State of Connecticut Workers' Compensation Commission, John A. Mastropietro, Chairman
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DeMartino v. L.G. DeFelice, Inc.

CASE NO. 3524 CRB-04-97-01

COMPENSATION REVIEW BOARD

WORKERS’ COMPENSATION COMMISSION

FEBRUARY 18, 1998

HENRY DEMARTINO

CLAIMANT-APPELLANT

v.

L.G. DEFELICE, INC.

EMPLOYER

and

LIBERTY MUTUAL INSURANCE CO.

INSURER

RESPONDENTS-APPELLEES

APPEARANCES:

The claimant appeared pro se at oral argument.

The respondents were represented by James Sullivan, Esq., Maher & Williams, 1300 Post Road, P. O. Box 550, Fairfield, CT 06430-0550.

This Petition for Review from the January 9, 1997 Finding and Dismissal of the Commissioner acting for the Fourth District was heard September 19, 1997 before a Compensation Review Board panel consisting of the Commission Chairman Jesse M. Frankl and Commissioners James J. Metro and John A. Mastropietro.

OPINION

JESSE M. FRANKL, CHAIRMAN. The pro se claimant has petitioned for review from the January 9, 1997 Finding and Dismissal of the Commissioner acting for the Fourth District. He has also filed a Motion to Submit Additional Evidence. The claimant argues on appeal that the trial commissioner erred by finding that he was not temporarily totally disabled between July 3, 1995 and July 15, 1996. We affirm the trial commissioner’s decision.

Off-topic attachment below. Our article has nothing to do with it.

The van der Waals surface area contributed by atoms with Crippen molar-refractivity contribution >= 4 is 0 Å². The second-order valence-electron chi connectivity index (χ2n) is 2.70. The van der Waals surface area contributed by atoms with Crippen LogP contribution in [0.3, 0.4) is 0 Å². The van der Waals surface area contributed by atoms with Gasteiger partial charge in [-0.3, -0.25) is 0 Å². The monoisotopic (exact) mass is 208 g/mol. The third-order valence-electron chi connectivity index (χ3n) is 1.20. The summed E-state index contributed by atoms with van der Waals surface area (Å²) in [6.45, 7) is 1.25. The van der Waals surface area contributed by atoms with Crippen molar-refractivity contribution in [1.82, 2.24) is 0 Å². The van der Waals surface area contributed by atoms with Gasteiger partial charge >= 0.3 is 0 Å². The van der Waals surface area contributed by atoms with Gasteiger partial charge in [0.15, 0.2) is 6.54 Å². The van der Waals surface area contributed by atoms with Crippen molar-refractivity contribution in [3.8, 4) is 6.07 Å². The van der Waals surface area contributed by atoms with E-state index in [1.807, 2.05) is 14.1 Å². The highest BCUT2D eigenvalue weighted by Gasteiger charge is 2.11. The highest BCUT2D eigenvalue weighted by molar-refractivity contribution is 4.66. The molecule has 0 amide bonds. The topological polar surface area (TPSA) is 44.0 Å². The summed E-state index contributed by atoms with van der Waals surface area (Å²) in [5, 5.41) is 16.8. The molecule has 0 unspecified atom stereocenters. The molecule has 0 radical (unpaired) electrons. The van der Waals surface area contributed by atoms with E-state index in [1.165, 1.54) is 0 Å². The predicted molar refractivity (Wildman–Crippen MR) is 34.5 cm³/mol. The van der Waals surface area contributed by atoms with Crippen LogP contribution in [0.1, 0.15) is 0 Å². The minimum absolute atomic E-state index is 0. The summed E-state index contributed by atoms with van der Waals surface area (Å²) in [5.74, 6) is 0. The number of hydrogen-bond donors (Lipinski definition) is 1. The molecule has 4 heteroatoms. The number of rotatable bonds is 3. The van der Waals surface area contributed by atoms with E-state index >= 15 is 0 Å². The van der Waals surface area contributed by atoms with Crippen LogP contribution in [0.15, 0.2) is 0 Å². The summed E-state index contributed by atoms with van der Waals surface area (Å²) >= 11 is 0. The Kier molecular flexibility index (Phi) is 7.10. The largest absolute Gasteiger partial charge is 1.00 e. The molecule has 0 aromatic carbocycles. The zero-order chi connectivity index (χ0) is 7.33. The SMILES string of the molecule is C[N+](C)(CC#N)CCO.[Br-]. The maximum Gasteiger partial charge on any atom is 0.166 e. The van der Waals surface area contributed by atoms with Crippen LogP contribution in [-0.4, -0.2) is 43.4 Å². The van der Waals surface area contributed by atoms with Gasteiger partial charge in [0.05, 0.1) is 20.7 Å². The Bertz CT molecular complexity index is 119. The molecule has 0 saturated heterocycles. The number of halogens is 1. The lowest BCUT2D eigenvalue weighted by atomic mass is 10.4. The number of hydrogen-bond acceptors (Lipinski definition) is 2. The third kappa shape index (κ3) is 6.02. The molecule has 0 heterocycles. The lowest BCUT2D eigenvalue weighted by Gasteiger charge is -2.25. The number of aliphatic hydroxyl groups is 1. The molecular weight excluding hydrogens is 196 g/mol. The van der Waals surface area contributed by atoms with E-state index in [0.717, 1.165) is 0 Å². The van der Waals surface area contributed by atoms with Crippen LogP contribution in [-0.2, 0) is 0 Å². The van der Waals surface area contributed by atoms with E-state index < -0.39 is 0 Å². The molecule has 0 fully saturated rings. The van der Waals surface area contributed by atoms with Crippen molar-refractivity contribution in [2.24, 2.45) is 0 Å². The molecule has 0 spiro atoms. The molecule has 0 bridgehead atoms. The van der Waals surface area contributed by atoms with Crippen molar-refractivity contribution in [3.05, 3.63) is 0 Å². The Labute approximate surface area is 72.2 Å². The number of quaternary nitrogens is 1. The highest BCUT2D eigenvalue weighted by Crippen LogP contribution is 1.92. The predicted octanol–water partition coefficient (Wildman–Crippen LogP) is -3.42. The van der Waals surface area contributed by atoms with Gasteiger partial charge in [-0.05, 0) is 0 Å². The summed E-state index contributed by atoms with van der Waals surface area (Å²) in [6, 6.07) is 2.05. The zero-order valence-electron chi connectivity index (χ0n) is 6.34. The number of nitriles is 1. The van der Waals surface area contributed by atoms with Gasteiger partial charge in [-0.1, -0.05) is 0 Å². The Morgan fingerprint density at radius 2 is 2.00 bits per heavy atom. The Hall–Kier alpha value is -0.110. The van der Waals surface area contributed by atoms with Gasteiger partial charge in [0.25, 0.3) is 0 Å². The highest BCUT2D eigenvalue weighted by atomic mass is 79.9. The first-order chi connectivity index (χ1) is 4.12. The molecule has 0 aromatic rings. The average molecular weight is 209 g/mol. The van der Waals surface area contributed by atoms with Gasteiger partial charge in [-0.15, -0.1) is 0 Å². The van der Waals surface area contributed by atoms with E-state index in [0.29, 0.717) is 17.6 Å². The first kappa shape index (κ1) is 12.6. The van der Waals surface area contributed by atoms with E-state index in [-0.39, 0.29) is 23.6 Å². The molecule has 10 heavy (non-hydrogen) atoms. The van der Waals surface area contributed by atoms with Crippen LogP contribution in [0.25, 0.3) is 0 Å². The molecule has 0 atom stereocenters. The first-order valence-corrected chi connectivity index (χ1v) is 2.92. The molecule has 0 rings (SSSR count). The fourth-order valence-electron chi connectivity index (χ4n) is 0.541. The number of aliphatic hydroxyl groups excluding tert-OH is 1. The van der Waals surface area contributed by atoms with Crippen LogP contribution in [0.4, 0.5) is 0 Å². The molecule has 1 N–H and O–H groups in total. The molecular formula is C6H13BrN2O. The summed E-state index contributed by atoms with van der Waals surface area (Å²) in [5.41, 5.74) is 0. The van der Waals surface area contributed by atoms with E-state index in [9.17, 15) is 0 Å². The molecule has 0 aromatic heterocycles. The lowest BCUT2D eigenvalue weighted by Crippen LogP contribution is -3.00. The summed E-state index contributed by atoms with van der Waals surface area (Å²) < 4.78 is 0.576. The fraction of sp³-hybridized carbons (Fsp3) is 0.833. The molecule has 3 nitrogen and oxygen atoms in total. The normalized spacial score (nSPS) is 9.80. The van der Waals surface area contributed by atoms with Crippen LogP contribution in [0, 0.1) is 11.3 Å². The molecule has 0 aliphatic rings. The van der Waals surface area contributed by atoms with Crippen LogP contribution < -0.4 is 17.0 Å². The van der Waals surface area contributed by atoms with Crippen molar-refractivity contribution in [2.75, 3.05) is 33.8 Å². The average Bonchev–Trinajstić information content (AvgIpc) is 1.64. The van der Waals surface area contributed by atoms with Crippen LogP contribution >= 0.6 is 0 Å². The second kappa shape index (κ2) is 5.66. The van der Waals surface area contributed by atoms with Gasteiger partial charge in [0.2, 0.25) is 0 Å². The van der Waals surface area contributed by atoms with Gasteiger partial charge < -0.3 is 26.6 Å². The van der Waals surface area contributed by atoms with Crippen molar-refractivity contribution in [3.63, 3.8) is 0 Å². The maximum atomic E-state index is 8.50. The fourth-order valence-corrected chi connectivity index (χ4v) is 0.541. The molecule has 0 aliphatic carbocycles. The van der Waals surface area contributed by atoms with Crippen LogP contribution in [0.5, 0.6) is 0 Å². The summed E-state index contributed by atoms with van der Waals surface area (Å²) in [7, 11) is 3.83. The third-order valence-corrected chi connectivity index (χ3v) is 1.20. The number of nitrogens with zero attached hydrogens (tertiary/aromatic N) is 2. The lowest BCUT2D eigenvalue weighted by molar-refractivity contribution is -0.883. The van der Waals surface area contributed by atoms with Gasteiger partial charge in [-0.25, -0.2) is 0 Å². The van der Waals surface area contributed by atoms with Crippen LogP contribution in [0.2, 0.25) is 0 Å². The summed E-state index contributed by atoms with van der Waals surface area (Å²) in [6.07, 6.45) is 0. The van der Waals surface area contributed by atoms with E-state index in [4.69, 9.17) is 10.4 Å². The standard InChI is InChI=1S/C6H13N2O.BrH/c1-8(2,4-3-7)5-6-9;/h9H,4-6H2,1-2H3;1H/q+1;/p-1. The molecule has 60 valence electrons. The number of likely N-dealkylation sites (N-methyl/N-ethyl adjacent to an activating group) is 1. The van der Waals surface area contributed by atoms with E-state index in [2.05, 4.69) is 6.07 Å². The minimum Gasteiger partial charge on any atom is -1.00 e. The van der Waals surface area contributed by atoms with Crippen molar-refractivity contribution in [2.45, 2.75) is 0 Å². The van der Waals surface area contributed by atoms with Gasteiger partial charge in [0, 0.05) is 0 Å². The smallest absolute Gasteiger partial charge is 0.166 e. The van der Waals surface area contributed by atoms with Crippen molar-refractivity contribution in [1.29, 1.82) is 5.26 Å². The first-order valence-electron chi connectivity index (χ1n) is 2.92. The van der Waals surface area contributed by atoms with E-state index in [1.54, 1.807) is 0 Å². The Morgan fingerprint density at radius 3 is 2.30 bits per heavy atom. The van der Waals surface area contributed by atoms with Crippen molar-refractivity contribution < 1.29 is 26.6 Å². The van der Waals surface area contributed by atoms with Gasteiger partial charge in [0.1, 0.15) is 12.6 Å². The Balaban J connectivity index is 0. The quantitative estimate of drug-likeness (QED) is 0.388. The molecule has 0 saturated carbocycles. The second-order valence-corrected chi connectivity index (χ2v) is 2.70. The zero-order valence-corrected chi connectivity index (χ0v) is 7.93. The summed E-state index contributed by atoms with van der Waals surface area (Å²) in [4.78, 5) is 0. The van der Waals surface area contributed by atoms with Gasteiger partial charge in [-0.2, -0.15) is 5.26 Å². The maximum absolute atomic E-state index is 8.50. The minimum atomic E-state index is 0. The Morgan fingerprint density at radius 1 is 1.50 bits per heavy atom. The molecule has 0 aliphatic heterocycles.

The trial commissioner found that the claimant suffered a compensable injury to his back on November 6, 1985. His authorized treating physician is Dr. Bloomgarden, who has performed three surgical procedures on the claimant, the last being a lumbar discectomy on March 22, 1994. The claimant, who resides in Florida, became temporarily totally disabled on that date. On April 28, 1995, Dr. Bloomgarden issued a report stating that he had been shown a videotape of the claimant from December 1994 that showed him washing his boat and engaging in other physical activities. The doctor reported that the claimant was clearly capable of light duty work, and had reached maximum medical improvement. He recommended that the claimant return to work with a 25-pound weight restriction. The respondents filed a Form 36, which was approved by the Fourth District office on July 3, 1995.